a critiQal film review Body of Lies (2008)

  • DVD
  • Blu-Ray

Plot: To infiltrate a terrorist network in Jordan, CIA operative Roger Ferris (DiCaprio) must rely on the support of CIA veteran Ed Hoffman (Crowe) and the head of Jordanian intelligence (Strong) - but how far he can trust his supposed "allies" remains to be seen.

Reviewed
677 words (Est. Reading Time 3m 23s)
  • ...DiCaprio shines in this modern-day thriller from director Ridley Scott.

Ever since we saw American Gangster (2007), we were anxious to see what Director Ridley Scott would do next. Then, Body Of Lies hit theaters, starring Russell Crowe and Leonardo DiCaprio. While it looked pretty impressive, we’ve been disappointed by both actors before, and decided to wait until the film made it’s way to DVD before checking it out.

Now that it has arrived on DVD, however, we couldn’t wait to sit down and see what Ridley Scott had in store for us this time around. Would Body Of Lies be the impressive follow-up to American Gangster (2007) we had been hoping for, or would Scott not be able to do that good again?

While Russell Crowe has never been a favorite actor (and his portrayal in Gladiator is still one of the most overrated performances of all time), he has shown he can really capture the viewer’s attention when he wants to (A Beautiful Mind (2001)). In Body Of Lies, he’s decent enough, but the viewer will easily be able to tell he’s not really trying his hardest to get the viewer involved.

Instead, his portrayal of the bureaucratic head honcho running the show comes off as the lazy fat cat American who doesn’t really care about anything. He never really seems passionate about anything at all (even when he’s supposed to be) and always seems like he’d rather be sleeping. The job doesn’t seem important to him at all – although his job does come before his family, which says a lot about what he thinks about his own flesh and blood. His scenes do their best to suck all the tension out of the film, and are nothing but a disappointment.

Thankfully for the viewers, Leonardo DiCaprio – despite supporting a rather ragged growth on his chin (it’s probably supposed to make him look tough, but instead comes off as making him look like he doesn’t like to shower), more than makes up for Russell Crowe’s lackluster performance. DiCaprio’s Ferris is a man totally dedicated to his cause, a man who – in the midst of danger – calmly promises to execute his friend if plans go awry, and receives a promise of the same in return. He truly believes that what he’s doing is the only way the US will ever win the war on terror, and he devotes his entire life to it – despite being betrayed by even his own government on occasion.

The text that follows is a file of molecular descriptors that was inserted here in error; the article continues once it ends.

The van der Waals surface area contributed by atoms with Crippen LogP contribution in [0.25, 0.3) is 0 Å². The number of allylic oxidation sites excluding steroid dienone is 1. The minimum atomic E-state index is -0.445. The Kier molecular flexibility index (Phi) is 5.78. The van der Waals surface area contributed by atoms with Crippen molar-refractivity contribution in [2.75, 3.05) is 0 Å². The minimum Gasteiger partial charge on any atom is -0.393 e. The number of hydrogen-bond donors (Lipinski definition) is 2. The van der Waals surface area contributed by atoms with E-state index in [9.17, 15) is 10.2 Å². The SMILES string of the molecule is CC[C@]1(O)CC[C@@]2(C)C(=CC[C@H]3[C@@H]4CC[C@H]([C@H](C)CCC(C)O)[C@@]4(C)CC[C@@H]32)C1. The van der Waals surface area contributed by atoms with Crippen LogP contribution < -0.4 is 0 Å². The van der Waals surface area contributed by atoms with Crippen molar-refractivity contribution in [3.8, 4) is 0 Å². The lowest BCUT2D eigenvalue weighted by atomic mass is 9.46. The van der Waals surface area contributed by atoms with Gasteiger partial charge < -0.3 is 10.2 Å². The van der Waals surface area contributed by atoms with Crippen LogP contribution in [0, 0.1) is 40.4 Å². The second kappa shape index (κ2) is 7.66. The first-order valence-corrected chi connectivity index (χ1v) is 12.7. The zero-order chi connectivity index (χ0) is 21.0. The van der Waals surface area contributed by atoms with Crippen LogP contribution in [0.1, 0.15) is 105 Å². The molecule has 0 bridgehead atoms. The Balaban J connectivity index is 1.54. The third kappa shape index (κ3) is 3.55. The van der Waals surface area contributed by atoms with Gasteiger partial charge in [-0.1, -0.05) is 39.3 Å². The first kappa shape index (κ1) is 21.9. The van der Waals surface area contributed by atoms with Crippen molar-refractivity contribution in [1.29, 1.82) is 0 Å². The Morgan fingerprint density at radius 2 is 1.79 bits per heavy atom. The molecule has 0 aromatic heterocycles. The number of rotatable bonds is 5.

DiCaprio’s passion for the role shines through from the very first moment he’s on screen, and he easily captures the viewer’s attention from the get-go. As the movie progresses, and he finds out that he may be doing the right thing, but he may not have the backing he really needs to get the job done, viewers will be with him every step of the way as his attitude slowly begins to change. By the time the movie comes to a close, viewers will feel they have been on quite the journey with DiCaprio – something even his much ballyhooed role in Titanic (1997) never came close to expressing.

Director Ridley Scott takes the new world of terrorism and intrigue and lays out a masterfully put together film that will grip the viewer’s attention and not let go until the final credits roll. He’s able to build tension right from the start, and despite the varied locales, never once lets the viewer’s attention wander. While Islamic terrorism is definitely the hot button of the day in film, Ridley manages to give us a new angle on the violence, and is able to make the whole idea seem fresh again.

With an outstanding performance by DiCaprio and his “allies” in foreign countries (especially Mark Strong as Hani Salaam and Golshifteh Farahani as a nurse who captures Ferris’ attention), Ridley Scott has done it again. While other leading man Russell Crowe’s performance is sub-par, the rest of the film more than makes up for it, making Body Of Lies something worth seeing. Check it out for yourself today – you’ll be glad you did.

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